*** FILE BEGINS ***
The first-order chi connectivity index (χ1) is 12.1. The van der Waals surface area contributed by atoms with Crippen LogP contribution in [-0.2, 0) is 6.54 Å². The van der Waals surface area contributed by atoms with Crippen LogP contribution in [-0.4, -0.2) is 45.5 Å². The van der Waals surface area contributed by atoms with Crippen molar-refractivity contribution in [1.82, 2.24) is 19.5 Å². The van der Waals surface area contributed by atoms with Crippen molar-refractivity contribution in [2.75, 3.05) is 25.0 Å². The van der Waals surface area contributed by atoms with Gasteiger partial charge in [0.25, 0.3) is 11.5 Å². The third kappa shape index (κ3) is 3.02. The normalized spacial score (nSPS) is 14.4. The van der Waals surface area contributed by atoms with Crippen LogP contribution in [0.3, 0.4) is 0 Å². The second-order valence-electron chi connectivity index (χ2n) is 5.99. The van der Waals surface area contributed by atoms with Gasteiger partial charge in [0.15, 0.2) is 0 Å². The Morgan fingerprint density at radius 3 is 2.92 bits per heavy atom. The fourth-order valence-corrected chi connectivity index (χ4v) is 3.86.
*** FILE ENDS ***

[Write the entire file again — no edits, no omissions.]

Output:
The first-order chi connectivity index (χ1) is 12.1. The van der Waals surface area contributed by atoms with Crippen LogP contribution in [-0.2, 0) is 6.54 Å². The van der Waals surface area contributed by atoms with Crippen LogP contribution in [-0.4, -0.2) is 45.5 Å². The van der Waals surface area contributed by atoms with Crippen molar-refractivity contribution in [1.82, 2.24) is 19.5 Å². The van der Waals surface area contributed by atoms with Crippen molar-refractivity contribution in [2.75, 3.05) is 25.0 Å². The van der Waals surface area contributed by atoms with Gasteiger partial charge in [0.25, 0.3) is 11.5 Å². The third kappa shape index (κ3) is 3.02. The normalized spacial score (nSPS) is 14.4. The van der Waals surface area contributed by atoms with Crippen LogP contribution in [0.3, 0.4) is 0 Å². The second-order valence-electron chi connectivity index (χ2n) is 5.99. The van der Waals surface area contributed by atoms with Gasteiger partial charge in [0.15, 0.2) is 0 Å². The Morgan fingerprint density at radius 3 is 2.92 bits per heavy atom. The fourth-order valence-corrected chi connectivity index (χ4v) is 3.86.